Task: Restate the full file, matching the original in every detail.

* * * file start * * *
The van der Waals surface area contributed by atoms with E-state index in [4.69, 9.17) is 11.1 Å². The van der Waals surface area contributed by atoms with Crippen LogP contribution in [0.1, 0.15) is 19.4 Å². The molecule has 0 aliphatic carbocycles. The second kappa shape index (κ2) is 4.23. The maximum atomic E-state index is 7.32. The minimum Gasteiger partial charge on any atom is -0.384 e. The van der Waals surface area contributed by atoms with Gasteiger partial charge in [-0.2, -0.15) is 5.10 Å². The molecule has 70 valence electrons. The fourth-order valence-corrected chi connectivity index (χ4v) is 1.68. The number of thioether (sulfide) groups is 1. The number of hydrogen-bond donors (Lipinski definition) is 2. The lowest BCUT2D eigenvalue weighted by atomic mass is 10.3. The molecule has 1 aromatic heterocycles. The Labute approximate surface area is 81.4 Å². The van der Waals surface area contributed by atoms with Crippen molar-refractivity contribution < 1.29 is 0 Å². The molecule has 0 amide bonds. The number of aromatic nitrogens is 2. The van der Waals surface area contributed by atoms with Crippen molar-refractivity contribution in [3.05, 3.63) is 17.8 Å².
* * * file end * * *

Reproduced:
The van der Waals surface area contributed by atoms with E-state index in [4.69, 9.17) is 11.1 Å². The van der Waals surface area contributed by atoms with Crippen LogP contribution in [0.1, 0.15) is 19.4 Å². The molecule has 0 aliphatic carbocycles. The second kappa shape index (κ2) is 4.23. The maximum atomic E-state index is 7.32. The minimum Gasteiger partial charge on any atom is -0.384 e. The van der Waals surface area contributed by atoms with Gasteiger partial charge in [-0.2, -0.15) is 5.10 Å². The molecule has 70 valence electrons. The fourth-order valence-corrected chi connectivity index (χ4v) is 1.68. The number of thioether (sulfide) groups is 1. The number of hydrogen-bond donors (Lipinski definition) is 2. The lowest BCUT2D eigenvalue weighted by atomic mass is 10.3. The molecule has 1 aromatic heterocycles. The Labute approximate surface area is 81.4 Å². The van der Waals surface area contributed by atoms with Crippen molar-refractivity contribution < 1.29 is 0 Å². The molecule has 0 amide bonds. The number of aromatic nitrogens is 2. The van der Waals surface area contributed by atoms with Crippen molar-refractivity contribution in [3.05, 3.63) is 17.8 Å².